12. It appears to us that the title of the defendants bad become perfect by efflux of time before Act IX of 1871 came into effect in the place of Act XIV of 1859. Act IX of 1871 came into effect in April 1873, more than twelve years after the death of Rashmoni, which took place in January 1861. The possession of the defendants was of course not adverse to Rashmoni ; and, if it be shown that her daughters, while in possession, had ratified the settlement in question, the defendants' possession could not have been adverse to them also. But we find in fact that the daughters, so far from ratifying their mother's settlement, did all they could to get rid of it. True it is that, as found by this Court in 1877, they received rent from the defendants at the rates mentioned in the dowl, but this was no ratification of the grant. On the contrary, they impugned the documents as forgeries, and denied that they were bound by them even if they were genuine.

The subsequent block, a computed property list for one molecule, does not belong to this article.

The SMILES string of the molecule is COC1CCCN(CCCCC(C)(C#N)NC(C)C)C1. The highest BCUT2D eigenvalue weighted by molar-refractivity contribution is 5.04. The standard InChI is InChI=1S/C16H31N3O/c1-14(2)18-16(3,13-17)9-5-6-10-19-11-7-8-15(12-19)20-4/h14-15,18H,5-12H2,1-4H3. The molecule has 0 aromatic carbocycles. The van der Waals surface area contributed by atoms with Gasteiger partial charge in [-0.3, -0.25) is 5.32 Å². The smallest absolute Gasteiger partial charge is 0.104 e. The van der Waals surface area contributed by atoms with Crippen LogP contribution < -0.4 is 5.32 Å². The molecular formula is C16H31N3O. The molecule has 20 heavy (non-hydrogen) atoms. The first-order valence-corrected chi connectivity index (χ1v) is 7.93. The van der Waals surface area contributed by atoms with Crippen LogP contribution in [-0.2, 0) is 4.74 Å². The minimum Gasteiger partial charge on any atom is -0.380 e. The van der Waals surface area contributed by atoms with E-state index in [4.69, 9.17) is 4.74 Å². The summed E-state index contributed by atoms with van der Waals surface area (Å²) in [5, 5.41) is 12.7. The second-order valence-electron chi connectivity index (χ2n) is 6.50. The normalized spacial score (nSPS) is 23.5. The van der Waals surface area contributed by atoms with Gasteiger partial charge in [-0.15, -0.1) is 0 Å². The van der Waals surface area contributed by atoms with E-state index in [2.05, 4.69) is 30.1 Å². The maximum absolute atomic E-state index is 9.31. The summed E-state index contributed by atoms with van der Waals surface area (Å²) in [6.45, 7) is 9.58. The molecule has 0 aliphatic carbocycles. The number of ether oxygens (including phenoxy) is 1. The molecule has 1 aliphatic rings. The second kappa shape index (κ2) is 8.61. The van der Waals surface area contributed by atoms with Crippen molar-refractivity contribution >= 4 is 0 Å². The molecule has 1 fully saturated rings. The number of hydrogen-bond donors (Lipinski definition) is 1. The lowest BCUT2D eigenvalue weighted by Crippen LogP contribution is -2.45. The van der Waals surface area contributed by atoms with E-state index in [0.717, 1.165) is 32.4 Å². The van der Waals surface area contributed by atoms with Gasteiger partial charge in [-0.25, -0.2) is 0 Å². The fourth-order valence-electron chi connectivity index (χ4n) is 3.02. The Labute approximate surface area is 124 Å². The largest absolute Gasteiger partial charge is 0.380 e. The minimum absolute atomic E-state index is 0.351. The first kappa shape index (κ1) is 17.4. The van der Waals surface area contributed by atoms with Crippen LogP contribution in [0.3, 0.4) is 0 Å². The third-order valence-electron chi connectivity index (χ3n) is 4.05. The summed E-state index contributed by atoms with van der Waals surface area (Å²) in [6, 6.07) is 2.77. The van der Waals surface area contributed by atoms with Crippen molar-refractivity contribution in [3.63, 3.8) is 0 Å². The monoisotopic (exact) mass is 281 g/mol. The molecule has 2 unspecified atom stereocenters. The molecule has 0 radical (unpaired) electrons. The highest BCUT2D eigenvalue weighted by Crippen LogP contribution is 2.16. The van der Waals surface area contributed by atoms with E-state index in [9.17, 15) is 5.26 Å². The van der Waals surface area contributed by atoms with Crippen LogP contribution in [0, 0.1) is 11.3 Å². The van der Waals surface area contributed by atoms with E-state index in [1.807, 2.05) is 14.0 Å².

13. Therefore adverse possession no doubt commenced during the lifetime of the daughters of Rashmoni. They fully represented the estate; and, if limitation barred them under Act XIV of 1859, it follows that it would bar the reversioners also--see the Full Bench decision in Nobin Chunder Chukerbutty v. Issur Chunder Chukerbutty B.L.R. Sup. Vol. 1008 : 9 W.R. 505. We find from the decision of the Court to which we have already referred that the daughters (who were the appellants) knew all along that the defendants had set up the claims which they attempted to defeat. This must, we think, refer to the time when the daughters came into possession upon Rashmoni's death ; and it must be presumed that they then came into possession of all the records belonging to her zemindari; and that the documents relating to this settlement were there, was admitted by Jugadumba in a written statement, filed by her in the suit of 1865, which is printed at page 97 of the paper book; and the presumption follows that 'she and her sister had notice of the title claimed by the defendants. In this view of the matter it would appear that adverse possession commenced to run from the time of Rashmoni's death, from which more than twelve years had elapsed when Act IX of 1871 came into force, so that the defendants' title would be perfected by limitation under the provisions of Act XIV of 1859. There can be no doubt that the law in this respect was altered by Act IX of 1871 and Act XV of 1877. But it is obvious that if the defendants had acquired a title by prescription under Act XIV of 1859, that title could not be defeated by either of the Acts subsequently passed.